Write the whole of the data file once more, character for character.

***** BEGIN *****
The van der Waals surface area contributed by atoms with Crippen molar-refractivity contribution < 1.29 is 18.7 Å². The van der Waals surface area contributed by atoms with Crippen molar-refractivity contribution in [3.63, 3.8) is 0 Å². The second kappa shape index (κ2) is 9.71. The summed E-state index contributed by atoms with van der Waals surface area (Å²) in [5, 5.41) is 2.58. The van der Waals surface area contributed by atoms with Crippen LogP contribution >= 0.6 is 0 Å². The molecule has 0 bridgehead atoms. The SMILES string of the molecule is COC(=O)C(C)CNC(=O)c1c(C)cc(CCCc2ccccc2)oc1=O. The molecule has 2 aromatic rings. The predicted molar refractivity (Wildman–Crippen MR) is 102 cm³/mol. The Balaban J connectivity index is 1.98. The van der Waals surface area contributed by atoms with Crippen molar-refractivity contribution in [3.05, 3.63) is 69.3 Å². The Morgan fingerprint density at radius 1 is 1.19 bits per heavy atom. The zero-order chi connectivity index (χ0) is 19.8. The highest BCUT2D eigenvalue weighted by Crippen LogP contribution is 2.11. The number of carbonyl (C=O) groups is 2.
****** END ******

The van der Waals surface area contributed by atoms with Crippen molar-refractivity contribution < 1.29 is 18.7 Å². The van der Waals surface area contributed by atoms with Crippen molar-refractivity contribution in [3.63, 3.8) is 0 Å². The second kappa shape index (κ2) is 9.71. The summed E-state index contributed by atoms with van der Waals surface area (Å²) in [5, 5.41) is 2.58. The van der Waals surface area contributed by atoms with Crippen LogP contribution >= 0.6 is 0 Å². The molecule has 0 bridgehead atoms. The SMILES string of the molecule is COC(=O)C(C)CNC(=O)c1c(C)cc(CCCc2ccccc2)oc1=O. The molecule has 2 aromatic rings. The predicted molar refractivity (Wildman–Crippen MR) is 102 cm³/mol. The Balaban J connectivity index is 1.98. The van der Waals surface area contributed by atoms with Crippen molar-refractivity contribution in [3.05, 3.63) is 69.3 Å². The Morgan fingerprint density at radius 1 is 1.19 bits per heavy atom. The zero-order chi connectivity index (χ0) is 19.8. The highest BCUT2D eigenvalue weighted by Crippen LogP contribution is 2.11. The number of carbonyl (C=O) groups is 2.